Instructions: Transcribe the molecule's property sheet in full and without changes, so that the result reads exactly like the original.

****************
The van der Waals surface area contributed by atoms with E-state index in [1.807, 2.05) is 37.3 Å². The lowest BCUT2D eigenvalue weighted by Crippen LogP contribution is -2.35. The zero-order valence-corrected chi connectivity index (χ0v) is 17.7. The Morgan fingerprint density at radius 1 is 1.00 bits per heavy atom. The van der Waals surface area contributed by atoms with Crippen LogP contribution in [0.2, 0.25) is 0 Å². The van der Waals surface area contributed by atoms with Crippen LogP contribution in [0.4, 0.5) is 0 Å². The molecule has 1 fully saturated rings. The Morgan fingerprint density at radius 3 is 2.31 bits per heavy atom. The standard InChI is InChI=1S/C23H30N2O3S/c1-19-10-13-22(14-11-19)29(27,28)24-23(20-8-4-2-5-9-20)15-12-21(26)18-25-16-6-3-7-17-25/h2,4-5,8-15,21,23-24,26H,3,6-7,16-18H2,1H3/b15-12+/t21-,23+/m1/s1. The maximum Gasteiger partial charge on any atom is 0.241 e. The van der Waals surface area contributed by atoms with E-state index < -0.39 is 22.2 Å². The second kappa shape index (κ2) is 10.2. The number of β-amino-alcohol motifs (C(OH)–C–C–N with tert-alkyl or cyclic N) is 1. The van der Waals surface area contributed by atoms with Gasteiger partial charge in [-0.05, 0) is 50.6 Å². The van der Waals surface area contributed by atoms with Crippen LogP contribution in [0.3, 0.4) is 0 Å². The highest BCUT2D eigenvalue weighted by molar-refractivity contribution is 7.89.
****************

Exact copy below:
The van der Waals surface area contributed by atoms with E-state index in [1.807, 2.05) is 37.3 Å². The lowest BCUT2D eigenvalue weighted by Crippen LogP contribution is -2.35. The zero-order valence-corrected chi connectivity index (χ0v) is 17.7. The Morgan fingerprint density at radius 1 is 1.00 bits per heavy atom. The van der Waals surface area contributed by atoms with Crippen LogP contribution in [0.2, 0.25) is 0 Å². The van der Waals surface area contributed by atoms with Crippen LogP contribution in [0.4, 0.5) is 0 Å². The molecule has 1 fully saturated rings. The Morgan fingerprint density at radius 3 is 2.31 bits per heavy atom. The standard InChI is InChI=1S/C23H30N2O3S/c1-19-10-13-22(14-11-19)29(27,28)24-23(20-8-4-2-5-9-20)15-12-21(26)18-25-16-6-3-7-17-25/h2,4-5,8-15,21,23-24,26H,3,6-7,16-18H2,1H3/b15-12+/t21-,23+/m1/s1. The maximum Gasteiger partial charge on any atom is 0.241 e. The van der Waals surface area contributed by atoms with E-state index < -0.39 is 22.2 Å². The second kappa shape index (κ2) is 10.2. The number of β-amino-alcohol motifs (C(OH)–C–C–N with tert-alkyl or cyclic N) is 1. The van der Waals surface area contributed by atoms with Gasteiger partial charge in [-0.05, 0) is 50.6 Å². The van der Waals surface area contributed by atoms with Crippen LogP contribution in [0.3, 0.4) is 0 Å². The highest BCUT2D eigenvalue weighted by molar-refractivity contribution is 7.89.